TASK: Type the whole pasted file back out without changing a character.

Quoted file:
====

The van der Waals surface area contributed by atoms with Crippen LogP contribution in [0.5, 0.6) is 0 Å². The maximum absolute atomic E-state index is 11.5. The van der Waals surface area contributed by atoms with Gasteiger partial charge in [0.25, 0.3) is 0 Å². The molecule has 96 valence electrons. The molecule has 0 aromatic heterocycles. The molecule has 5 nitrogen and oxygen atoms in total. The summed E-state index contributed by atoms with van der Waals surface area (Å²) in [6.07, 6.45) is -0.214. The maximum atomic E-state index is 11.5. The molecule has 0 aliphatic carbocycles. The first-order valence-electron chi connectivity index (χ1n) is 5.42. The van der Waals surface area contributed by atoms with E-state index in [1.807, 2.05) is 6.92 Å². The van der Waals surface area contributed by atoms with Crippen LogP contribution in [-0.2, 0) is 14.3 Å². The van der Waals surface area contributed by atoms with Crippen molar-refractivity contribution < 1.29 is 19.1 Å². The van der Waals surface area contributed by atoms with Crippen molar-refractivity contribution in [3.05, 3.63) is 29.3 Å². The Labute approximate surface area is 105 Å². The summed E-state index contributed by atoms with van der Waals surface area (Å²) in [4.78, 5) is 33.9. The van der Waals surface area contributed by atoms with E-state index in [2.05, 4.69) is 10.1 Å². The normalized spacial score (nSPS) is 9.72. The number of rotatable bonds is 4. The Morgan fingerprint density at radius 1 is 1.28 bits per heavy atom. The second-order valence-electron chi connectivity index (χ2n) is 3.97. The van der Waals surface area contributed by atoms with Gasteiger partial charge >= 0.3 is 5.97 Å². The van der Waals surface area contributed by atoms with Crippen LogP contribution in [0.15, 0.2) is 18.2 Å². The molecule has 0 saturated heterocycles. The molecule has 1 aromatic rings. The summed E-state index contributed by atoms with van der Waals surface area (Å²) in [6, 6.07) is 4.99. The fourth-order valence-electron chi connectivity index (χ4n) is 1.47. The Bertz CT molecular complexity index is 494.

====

The van der Waals surface area contributed by atoms with Crippen LogP contribution in [0.5, 0.6) is 0 Å². The maximum absolute atomic E-state index is 11.5. The van der Waals surface area contributed by atoms with Gasteiger partial charge in [0.25, 0.3) is 0 Å². The molecule has 96 valence electrons. The molecule has 0 aromatic heterocycles. The molecule has 5 nitrogen and oxygen atoms in total. The summed E-state index contributed by atoms with van der Waals surface area (Å²) in [6.07, 6.45) is -0.214. The maximum atomic E-state index is 11.5. The molecule has 0 aliphatic carbocycles. The first-order valence-electron chi connectivity index (χ1n) is 5.42. The van der Waals surface area contributed by atoms with E-state index in [1.807, 2.05) is 6.92 Å². The van der Waals surface area contributed by atoms with Crippen LogP contribution in [-0.2, 0) is 14.3 Å². The van der Waals surface area contributed by atoms with Crippen molar-refractivity contribution < 1.29 is 19.1 Å². The van der Waals surface area contributed by atoms with Crippen molar-refractivity contribution in [3.05, 3.63) is 29.3 Å². The Labute approximate surface area is 105 Å². The summed E-state index contributed by atoms with van der Waals surface area (Å²) in [4.78, 5) is 33.9. The van der Waals surface area contributed by atoms with E-state index in [2.05, 4.69) is 10.1 Å². The normalized spacial score (nSPS) is 9.72. The number of rotatable bonds is 4. The Morgan fingerprint density at radius 1 is 1.28 bits per heavy atom. The second-order valence-electron chi connectivity index (χ2n) is 3.97. The van der Waals surface area contributed by atoms with Gasteiger partial charge >= 0.3 is 5.97 Å². The van der Waals surface area contributed by atoms with Crippen LogP contribution in [0.15, 0.2) is 18.2 Å². The molecule has 0 saturated heterocycles. The molecule has 1 aromatic rings. The summed E-state index contributed by atoms with van der Waals surface area (Å²) in [6, 6.07) is 4.99. The fourth-order valence-electron chi connectivity index (χ4n) is 1.47. The Bertz CT molecular complexity index is 494.